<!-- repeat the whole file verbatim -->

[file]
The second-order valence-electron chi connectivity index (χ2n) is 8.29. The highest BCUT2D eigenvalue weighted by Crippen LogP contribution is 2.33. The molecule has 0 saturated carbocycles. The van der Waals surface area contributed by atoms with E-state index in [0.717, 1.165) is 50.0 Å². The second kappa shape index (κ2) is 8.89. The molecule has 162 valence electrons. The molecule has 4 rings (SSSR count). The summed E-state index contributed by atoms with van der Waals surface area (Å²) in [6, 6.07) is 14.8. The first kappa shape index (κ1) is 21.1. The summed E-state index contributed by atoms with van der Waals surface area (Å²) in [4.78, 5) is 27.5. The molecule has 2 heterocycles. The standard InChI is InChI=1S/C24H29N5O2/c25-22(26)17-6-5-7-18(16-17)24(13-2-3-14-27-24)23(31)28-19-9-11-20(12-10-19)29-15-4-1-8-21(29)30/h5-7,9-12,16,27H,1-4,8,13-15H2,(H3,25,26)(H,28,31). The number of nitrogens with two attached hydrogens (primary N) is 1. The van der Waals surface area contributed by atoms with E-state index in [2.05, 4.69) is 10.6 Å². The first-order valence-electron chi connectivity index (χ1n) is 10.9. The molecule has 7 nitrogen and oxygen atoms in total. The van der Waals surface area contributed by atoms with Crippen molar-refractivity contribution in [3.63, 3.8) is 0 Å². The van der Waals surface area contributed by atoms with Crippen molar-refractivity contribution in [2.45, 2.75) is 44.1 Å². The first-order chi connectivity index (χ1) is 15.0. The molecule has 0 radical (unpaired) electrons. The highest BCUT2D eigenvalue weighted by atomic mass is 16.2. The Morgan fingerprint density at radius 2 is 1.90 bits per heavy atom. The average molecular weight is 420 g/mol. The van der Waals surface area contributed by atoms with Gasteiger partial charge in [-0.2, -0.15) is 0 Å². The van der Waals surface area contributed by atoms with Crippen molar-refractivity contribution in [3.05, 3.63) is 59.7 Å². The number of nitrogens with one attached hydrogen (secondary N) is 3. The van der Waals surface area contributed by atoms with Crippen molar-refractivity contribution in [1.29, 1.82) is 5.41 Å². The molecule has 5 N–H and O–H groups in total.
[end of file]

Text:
The second-order valence-electron chi connectivity index (χ2n) is 8.29. The highest BCUT2D eigenvalue weighted by Crippen LogP contribution is 2.33. The molecule has 0 saturated carbocycles. The van der Waals surface area contributed by atoms with E-state index in [0.717, 1.165) is 50.0 Å². The second kappa shape index (κ2) is 8.89. The molecule has 162 valence electrons. The molecule has 4 rings (SSSR count). The summed E-state index contributed by atoms with van der Waals surface area (Å²) in [6, 6.07) is 14.8. The first kappa shape index (κ1) is 21.1. The summed E-state index contributed by atoms with van der Waals surface area (Å²) in [4.78, 5) is 27.5. The molecule has 2 heterocycles. The standard InChI is InChI=1S/C24H29N5O2/c25-22(26)17-6-5-7-18(16-17)24(13-2-3-14-27-24)23(31)28-19-9-11-20(12-10-19)29-15-4-1-8-21(29)30/h5-7,9-12,16,27H,1-4,8,13-15H2,(H3,25,26)(H,28,31). The number of nitrogens with two attached hydrogens (primary N) is 1. The van der Waals surface area contributed by atoms with E-state index in [2.05, 4.69) is 10.6 Å². The first-order valence-electron chi connectivity index (χ1n) is 10.9. The molecule has 7 nitrogen and oxygen atoms in total. The van der Waals surface area contributed by atoms with Crippen molar-refractivity contribution in [3.63, 3.8) is 0 Å². The van der Waals surface area contributed by atoms with Crippen molar-refractivity contribution in [2.45, 2.75) is 44.1 Å². The first-order chi connectivity index (χ1) is 15.0. The molecule has 0 radical (unpaired) electrons. The highest BCUT2D eigenvalue weighted by atomic mass is 16.2. The Morgan fingerprint density at radius 2 is 1.90 bits per heavy atom. The average molecular weight is 420 g/mol. The van der Waals surface area contributed by atoms with Gasteiger partial charge in [-0.2, -0.15) is 0 Å². The van der Waals surface area contributed by atoms with Crippen molar-refractivity contribution in [3.05, 3.63) is 59.7 Å². The number of nitrogens with one attached hydrogen (secondary N) is 3. The van der Waals surface area contributed by atoms with Crippen molar-refractivity contribution in [1.29, 1.82) is 5.41 Å². The molecule has 5 N–H and O–H groups in total.